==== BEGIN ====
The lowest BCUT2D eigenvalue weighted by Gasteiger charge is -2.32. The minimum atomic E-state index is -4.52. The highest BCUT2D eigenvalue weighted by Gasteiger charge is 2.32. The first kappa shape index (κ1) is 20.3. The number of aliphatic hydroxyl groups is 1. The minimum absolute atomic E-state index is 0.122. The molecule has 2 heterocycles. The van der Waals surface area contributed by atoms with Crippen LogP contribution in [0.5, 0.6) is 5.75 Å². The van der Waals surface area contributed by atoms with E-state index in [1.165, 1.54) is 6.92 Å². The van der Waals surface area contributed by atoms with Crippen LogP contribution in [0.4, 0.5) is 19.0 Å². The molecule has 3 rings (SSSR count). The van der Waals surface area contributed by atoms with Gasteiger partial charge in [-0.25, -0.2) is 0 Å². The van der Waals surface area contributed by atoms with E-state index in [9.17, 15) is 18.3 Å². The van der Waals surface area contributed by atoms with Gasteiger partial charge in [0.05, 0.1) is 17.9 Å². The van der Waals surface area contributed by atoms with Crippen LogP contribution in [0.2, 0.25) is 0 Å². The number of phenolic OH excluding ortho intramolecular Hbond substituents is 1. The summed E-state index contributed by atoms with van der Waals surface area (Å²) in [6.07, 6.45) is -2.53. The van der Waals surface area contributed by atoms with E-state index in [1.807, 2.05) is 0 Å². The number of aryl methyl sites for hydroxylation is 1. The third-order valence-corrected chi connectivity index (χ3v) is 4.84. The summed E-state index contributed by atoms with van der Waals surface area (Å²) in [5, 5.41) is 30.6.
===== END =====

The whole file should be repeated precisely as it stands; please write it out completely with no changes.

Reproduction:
The lowest BCUT2D eigenvalue weighted by Gasteiger charge is -2.32. The minimum atomic E-state index is -4.52. The highest BCUT2D eigenvalue weighted by Gasteiger charge is 2.32. The first kappa shape index (κ1) is 20.3. The number of aliphatic hydroxyl groups is 1. The minimum absolute atomic E-state index is 0.122. The molecule has 2 heterocycles. The van der Waals surface area contributed by atoms with Crippen LogP contribution in [0.5, 0.6) is 5.75 Å². The van der Waals surface area contributed by atoms with E-state index in [1.165, 1.54) is 6.92 Å². The van der Waals surface area contributed by atoms with Crippen LogP contribution in [0.4, 0.5) is 19.0 Å². The molecule has 3 rings (SSSR count). The van der Waals surface area contributed by atoms with Gasteiger partial charge in [-0.25, -0.2) is 0 Å². The van der Waals surface area contributed by atoms with E-state index in [9.17, 15) is 18.3 Å². The van der Waals surface area contributed by atoms with Gasteiger partial charge in [0.05, 0.1) is 17.9 Å². The van der Waals surface area contributed by atoms with Crippen LogP contribution in [0.2, 0.25) is 0 Å². The number of phenolic OH excluding ortho intramolecular Hbond substituents is 1. The summed E-state index contributed by atoms with van der Waals surface area (Å²) in [6.07, 6.45) is -2.53. The van der Waals surface area contributed by atoms with E-state index in [1.807, 2.05) is 0 Å². The number of aryl methyl sites for hydroxylation is 1. The third-order valence-corrected chi connectivity index (χ3v) is 4.84. The summed E-state index contributed by atoms with van der Waals surface area (Å²) in [5, 5.41) is 30.6.